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3 NRIs among Vanity Fair's 'empire builders'

Last updated on: October 7, 2010 08:32 IST

Image: Anjula Acharia Bath.
Photographs: Courtesy, Desi Hits

Three Indian-origin persons, including Foursquare's Naveen Selvadurai, have been named in Vanity Fair's 'Next Establishment 2010' list that features young 'empire builders' poised to become the next top moguls.

All three are new entries on the list. The magazine said the 39 people listed in Next Establishment 2010 'are doing some empire building of their own -- be it through iPhone apps, web retailing, fashion, entertainment, or environmental causes'.

'Judging by their early achievements, it may not be long before they find their way onto the New Establishment', which is Vanity Fair's list of 100 most influential people of the Information Age.

The list also features music and culture web site Desi Hits co-founder Anjula Acharia Bath.

Bath, who ranks number two on the list, co-founded, a web site about South Asian, particularly Indian music, lifestyle and culture.

"What started out as a hobby -- uploading podcasts of Indian-flavoured dance music -- has turned into a veritable marketing machine that specialises in all things Desi, or South Asian."

"Her web site offers a continuous stream of content that covers everything from Bollywood gossip to the latest remix with Indian beats," Vanity Fair said.

Among the entrepreneur's high-profile backers are Interscope Geffen A&M Records chief Jimmy Iovine, the hedge fund D E Shaw and investor Vivi Nevo.

. . . 

3 NRIs among Vanity Fair's 'empire builders'

Image: Naveen Selvadurai.
Photographs: Reuters

Foursquare's founders 28-year-old Naveen Selvadurai and Dennis Crowley, 33, rank number 9 on the list.

The duo's 'cool mobile start-up' enables young urban hipsters to tap on their smartphones to 'check in' whenever they are at a bar, restaurant, or any other venue, letting friends know where they are and how they like the place.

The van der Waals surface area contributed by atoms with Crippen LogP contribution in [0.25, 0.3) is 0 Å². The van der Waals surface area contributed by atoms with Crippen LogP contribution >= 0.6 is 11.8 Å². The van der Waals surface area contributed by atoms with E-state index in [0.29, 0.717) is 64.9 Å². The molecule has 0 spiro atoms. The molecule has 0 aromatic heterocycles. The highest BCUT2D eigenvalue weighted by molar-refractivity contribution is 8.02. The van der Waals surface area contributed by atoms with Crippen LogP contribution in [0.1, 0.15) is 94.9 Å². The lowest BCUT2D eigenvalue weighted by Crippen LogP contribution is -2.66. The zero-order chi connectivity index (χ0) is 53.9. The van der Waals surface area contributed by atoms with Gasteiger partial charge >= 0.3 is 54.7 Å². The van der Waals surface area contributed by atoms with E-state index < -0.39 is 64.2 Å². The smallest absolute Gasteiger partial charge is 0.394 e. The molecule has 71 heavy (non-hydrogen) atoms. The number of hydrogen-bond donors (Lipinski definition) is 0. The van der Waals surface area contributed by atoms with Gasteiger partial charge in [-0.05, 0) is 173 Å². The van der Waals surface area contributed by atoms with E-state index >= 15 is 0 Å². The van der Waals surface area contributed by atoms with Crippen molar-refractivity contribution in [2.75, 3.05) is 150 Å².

Whoever checks in the most at a particular place is named its 'mayor'.

'Foursquare quickly caught on after launching in Austin in early 2009, and now it is spreading globally, with close to three million users and more than one million check-ins a day,' the publication said.

. . . 

3 NRIs among Vanity Fair's 'empire builders'

Image: K R Sridhar.
Photographs: Reuters

On the number 33 spot is founder and CEO of Bloom Energy K R Sridhar. Bloom Energy makes the Bloom Box, a device that converts natural gas into electricity with drastically lower carbon emissions.

'After spending eight years operating in stealth mode, Sridhar's Silicon Valley outfit finally unveiled the Bloom Box. The box can work anywhere, from 'greenifying' the headquarters of big corporations (Google, eBay, FedEx, Wal-Mart, and Coca-Cola are already customers) to electrifying developing nations, where an estimated 2.5 billion people live off the grid,' Vanity Fair said.

Sridhar, 49, is aiming to have his mini-power plants in every home within 5 to 10 years.

. . . 

3 NRIs among Vanity Fair's 'empire builders'

Image: Tennis stars and entrepreneurs Venus and Serena Williams.
Photographs: Reuters

Also featured in list are NBC Universal Cable Entertainment president Bonnie Hammer; heir apparent to the Polo Ralph Lauren empire David Lauren; chairman of Berkshire Hathaway's MidAmerican Energy unit David Sokol; and tennis stars and entrepreneurs Venus and Serena Williams.

Vanity Fair said the tennis sisters have become a 'rarity' in the sports world by forging successful business careers separate from their athletic prowess.

Venus, 30, runs an interior-design firm, founded the fashion line EleVen and recently saw her book Come to Win: Business Leaders, Artists, Doctors, and another Visionaries on How Sports Can Help You Top Your Profession chart on The New York Times's best-seller list.

Serena, 28, designs her own line 'Aneres' and also has a collection with Nike in addition to being on her way to getting her manicurist's license.

Together they bought a stake in the Dolphins, making themselves the first African-American women to own a stake in a National Football League team.

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